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"We didn't decide to ban the artist," a spokesman for the BPI told the INQ. "Not only is it untrue that we made a decision to ban her from the campaign - she was never in the running in the first place."
Rather, it would have been the girl's record label that applied to be part of the initiative, said the spokeman, not the artist herself.
And, since Flowerburger Records has come out and said: "We think the public should be free from prosecution for downloading and sharing music," a stance somewhat at odds with its own view, the BPI says it declined the application.
"It it is untrue to suggest she was banned after "snoops" discovered to what label she is signed," said BPI communications manager Matt Phillips.
"We don't know what her views are on downloading, and even if we did, we don't condone censorship. Since we did not ban her, it's untrue to suggest we did so on the basis of her personal views."
Publicists for Flowerburger records claim Amy was ousted because of her support of downloading.
The company organised a demonstration outside the BPI's offices yesterday, and, while they took photos of a bunch of kids outside the organisation's front door they never rang the doorbell.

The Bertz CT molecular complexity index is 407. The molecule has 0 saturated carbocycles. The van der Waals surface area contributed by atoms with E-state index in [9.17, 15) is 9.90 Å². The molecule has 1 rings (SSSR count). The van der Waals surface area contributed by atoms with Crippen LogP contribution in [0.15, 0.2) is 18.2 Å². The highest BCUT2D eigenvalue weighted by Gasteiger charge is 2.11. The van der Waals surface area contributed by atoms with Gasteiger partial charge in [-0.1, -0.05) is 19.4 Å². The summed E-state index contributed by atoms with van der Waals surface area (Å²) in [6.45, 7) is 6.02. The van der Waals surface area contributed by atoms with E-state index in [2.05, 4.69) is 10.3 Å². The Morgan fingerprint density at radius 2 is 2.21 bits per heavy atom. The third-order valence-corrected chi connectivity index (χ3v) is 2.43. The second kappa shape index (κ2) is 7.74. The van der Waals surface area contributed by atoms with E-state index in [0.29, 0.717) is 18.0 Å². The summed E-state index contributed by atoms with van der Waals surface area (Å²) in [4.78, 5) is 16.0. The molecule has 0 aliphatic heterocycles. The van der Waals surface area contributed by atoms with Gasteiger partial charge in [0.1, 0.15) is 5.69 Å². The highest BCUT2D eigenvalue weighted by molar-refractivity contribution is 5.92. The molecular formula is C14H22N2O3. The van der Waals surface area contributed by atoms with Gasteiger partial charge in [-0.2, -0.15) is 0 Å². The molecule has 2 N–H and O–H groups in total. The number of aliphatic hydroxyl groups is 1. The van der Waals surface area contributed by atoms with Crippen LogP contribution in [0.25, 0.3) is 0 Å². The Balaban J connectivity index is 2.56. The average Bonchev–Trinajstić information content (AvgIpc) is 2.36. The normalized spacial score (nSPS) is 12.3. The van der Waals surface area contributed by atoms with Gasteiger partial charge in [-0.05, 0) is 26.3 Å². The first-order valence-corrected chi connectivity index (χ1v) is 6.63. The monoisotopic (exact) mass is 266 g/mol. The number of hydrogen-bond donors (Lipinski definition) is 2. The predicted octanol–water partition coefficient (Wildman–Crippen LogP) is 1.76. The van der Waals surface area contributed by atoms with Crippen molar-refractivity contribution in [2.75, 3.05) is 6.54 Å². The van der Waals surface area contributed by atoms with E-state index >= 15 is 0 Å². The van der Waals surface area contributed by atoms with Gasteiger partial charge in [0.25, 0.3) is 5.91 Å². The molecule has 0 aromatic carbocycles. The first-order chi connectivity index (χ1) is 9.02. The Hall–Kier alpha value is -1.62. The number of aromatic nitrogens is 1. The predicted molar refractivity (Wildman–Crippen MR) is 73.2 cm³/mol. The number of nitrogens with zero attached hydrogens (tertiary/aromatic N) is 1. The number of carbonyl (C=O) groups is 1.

"We don't believe that there were 50 children outside the BPI. In fact we were not even aware they had come to the offices until we were contacted about the press release - which falsely claimed we had refused to comment," said Philips.
"For the record," he added, "the BPI has brought cases against individuals for illegally distributing significant quantities of music over the internet without permission. We have always maintained that an artist is at liberty to give their music away for free, but they and the rightsholders deserve to be paid for the consumption of their music should they wish."
"It is strange, he said, "that a record company would chose to publicise music sales by advocating that people don't buy music. µ
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